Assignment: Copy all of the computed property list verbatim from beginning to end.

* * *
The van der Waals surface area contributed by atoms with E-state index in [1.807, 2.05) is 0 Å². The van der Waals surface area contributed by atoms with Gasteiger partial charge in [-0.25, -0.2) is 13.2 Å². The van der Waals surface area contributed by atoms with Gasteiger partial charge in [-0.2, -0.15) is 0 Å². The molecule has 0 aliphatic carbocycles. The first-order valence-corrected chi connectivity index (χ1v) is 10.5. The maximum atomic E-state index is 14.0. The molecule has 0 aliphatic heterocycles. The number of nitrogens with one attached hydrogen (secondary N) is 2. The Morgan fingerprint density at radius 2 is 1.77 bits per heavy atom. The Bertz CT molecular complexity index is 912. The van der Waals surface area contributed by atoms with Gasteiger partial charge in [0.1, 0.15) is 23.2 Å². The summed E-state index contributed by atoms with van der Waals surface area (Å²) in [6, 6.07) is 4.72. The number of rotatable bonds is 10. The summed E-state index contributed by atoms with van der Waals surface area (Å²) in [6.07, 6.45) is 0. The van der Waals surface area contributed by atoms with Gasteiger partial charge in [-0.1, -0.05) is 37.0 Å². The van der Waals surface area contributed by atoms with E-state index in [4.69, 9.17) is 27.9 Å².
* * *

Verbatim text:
The van der Waals surface area contributed by atoms with E-state index in [1.807, 2.05) is 0 Å². The van der Waals surface area contributed by atoms with Gasteiger partial charge in [-0.25, -0.2) is 13.2 Å². The van der Waals surface area contributed by atoms with Gasteiger partial charge in [-0.2, -0.15) is 0 Å². The molecule has 0 aliphatic carbocycles. The first-order valence-corrected chi connectivity index (χ1v) is 10.5. The maximum atomic E-state index is 14.0. The molecule has 0 aliphatic heterocycles. The number of nitrogens with one attached hydrogen (secondary N) is 2. The Morgan fingerprint density at radius 2 is 1.77 bits per heavy atom. The Bertz CT molecular complexity index is 912. The van der Waals surface area contributed by atoms with Gasteiger partial charge in [0.1, 0.15) is 23.2 Å². The summed E-state index contributed by atoms with van der Waals surface area (Å²) in [6, 6.07) is 4.72. The number of rotatable bonds is 10. The summed E-state index contributed by atoms with van der Waals surface area (Å²) in [6.07, 6.45) is 0. The van der Waals surface area contributed by atoms with Gasteiger partial charge in [-0.1, -0.05) is 37.0 Å². The van der Waals surface area contributed by atoms with E-state index in [4.69, 9.17) is 27.9 Å².